|Bolt, Leaf, Model 3, Model S, Model X (Tesla images via Next Big Future)|
My Leaf's range is approaching the point that it will no longer meet my minimum criteria, which is to get to Everett or Renton from Seattle on a cold day without need to hit a fast charger.
Musk and Trump share at least one thing in common, ah, make that two things: both are quite wealthy, both are consummate salesmen. Musk's Battery Wall pitch a few years ago was near total BS. His purported game plan has been to use the profits from his high-end sports and luxury cars to fund the development of an affordable electric car for the masses--the Model 3. But, I've been driving an affordable electric car for almost six years now. Lots of car manufacturers beat him to that punch. The Chevy Bolt also beat him to the punch, and the new Leaf, with similar range as the Bolt, may beat him to the punch again.
The $7,500 tax credit is limited to the first 200,000 electric car sales by any given company, which means that the credit will not be available for Tesla cars sold at some point in time next year, making his affordable car for the masses less affordable.
Some have suggested that when the Model 3 finally gets to the showroom that the low-end version will be hard to get your hands on, as was the case with the Model X, forcing people to buy the very expensive version, or continue to wait. Tesla says that won't happen this time (because they did it last time).
All else being equal, the most expensive car tends to have the higher status. People tend to seek the most status they can afford, the most bang for their buck. Marketers sometimes capitalize on status by association. Status by association is what name dropping is all about. Just as people bought the poor man's version of the Hummer (the H3) to be associated with the more expensive H1, people are going to buy the poor man's Tesla to garner status by association with the $100K luxury versions. From Barrons:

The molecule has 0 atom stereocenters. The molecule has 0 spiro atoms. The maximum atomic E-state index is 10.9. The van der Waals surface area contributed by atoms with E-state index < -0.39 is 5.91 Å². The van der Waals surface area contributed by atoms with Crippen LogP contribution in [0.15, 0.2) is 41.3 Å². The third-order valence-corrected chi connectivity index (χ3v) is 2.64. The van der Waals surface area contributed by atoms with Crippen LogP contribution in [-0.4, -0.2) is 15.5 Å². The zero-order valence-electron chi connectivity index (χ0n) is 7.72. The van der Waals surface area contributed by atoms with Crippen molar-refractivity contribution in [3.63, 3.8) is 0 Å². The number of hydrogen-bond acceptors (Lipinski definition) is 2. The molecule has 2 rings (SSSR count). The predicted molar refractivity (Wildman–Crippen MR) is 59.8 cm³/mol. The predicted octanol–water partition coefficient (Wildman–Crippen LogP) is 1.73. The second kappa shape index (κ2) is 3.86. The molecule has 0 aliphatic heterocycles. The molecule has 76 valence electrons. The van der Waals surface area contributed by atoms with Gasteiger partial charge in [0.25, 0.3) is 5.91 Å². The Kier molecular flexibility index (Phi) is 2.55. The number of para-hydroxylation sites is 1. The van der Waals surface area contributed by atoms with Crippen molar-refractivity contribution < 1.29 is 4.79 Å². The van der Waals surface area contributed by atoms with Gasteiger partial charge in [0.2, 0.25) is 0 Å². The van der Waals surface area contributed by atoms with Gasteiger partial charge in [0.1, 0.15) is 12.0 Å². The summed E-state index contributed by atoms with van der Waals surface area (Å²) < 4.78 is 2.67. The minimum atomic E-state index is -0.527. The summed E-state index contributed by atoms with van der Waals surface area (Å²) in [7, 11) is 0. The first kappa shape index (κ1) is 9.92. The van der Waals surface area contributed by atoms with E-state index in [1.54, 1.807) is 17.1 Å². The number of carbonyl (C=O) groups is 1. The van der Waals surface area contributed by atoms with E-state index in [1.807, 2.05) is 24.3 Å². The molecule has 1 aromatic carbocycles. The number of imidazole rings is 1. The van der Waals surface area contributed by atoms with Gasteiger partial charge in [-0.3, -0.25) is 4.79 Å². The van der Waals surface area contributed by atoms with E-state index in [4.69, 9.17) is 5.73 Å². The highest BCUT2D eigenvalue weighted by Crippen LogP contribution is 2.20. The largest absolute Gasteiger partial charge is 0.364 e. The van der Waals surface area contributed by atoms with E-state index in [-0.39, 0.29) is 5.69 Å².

Turns out, not all consumers appear to understand the differences between the upcoming Model 3 and the Model S -- namely that the mass-market car isn’t as good as the luxury car. CEO Elon Musk felt the need to address the confusion with Tesla’s earnings report Wednesday.
But status comes in many flavors. The VW bug had counter-culture status in its day, as did the venerable VW van.
I saw my first Bolt a few days ago. That's it in the first photo, just above my 2011 Leaf. Chevy classifies it as a wagon. I wrote my first article on the Bolt back in August of 2015.
The Model S and X are not my cup of tea (eyes tend to roll when I see one drive by).
Ostentatious: designed to impress or attract notice. Synonyms: showy, pretentious, conspicuous, flamboyant, gaudy, brash, vulgar, loud, extravagant, fancy, ornate, overelaborate.
|2007 cell phone photo of Hummer and Cherokee|
To me, the Model S is the Liberace of electric cars. The Model X is the Hummer of Electric cars. You can't please everyone, and marketers know that, which is why they usually shoot for some segment with a given model, covering all segments by using different models for each. Beauty (and status) is in the eye of the beholder.
The weight and high acceleration of the Model S and X also make them somewhat dangerous to other drivers.
The smaller, cheaper Model 3 dodges most of my critiques. However, it's a sedan. I have never owned a sedan simply because you can fit bigger things into a hatchback design. That's the whole idea of a hatchback.
With Trump in office, I wouldn't hold my breath that congress will extend the tax credit. If it isn't extended, electric car sales will certainly be affected.
Electric cars are not going to end the growth of oil consumption in the foreseeable future (more oil is still consumed every year than the previous year even with electric car sales).
Electric cars are also not going to help integrate wind and solar into grids, in fact, the increase in demand for electricity peaks as owners arrive home from work well after the sun has hit its peak output. Few, if any electric car owners are going to let utilities wear out their batteries by using them to balance sporadic wind output. Also, that increase in electricity demand will make it harder for wind and solar alone to meet it. And finally, unless your electricity is coming from a low carbon source, an electric car will do little to lower emissions.
|787 Turbofan Engine|
All the same, and as I've said many times, if battery prices can come down enough, I foresee electric cars with their spinning rotor eventually replacing reciprocating engines the way turbo fan engines with a spinning turbine replaced reciprocating engines for airplanes.
Edit 5/9/2017: Be sure to read the comments for some excellent additional insights.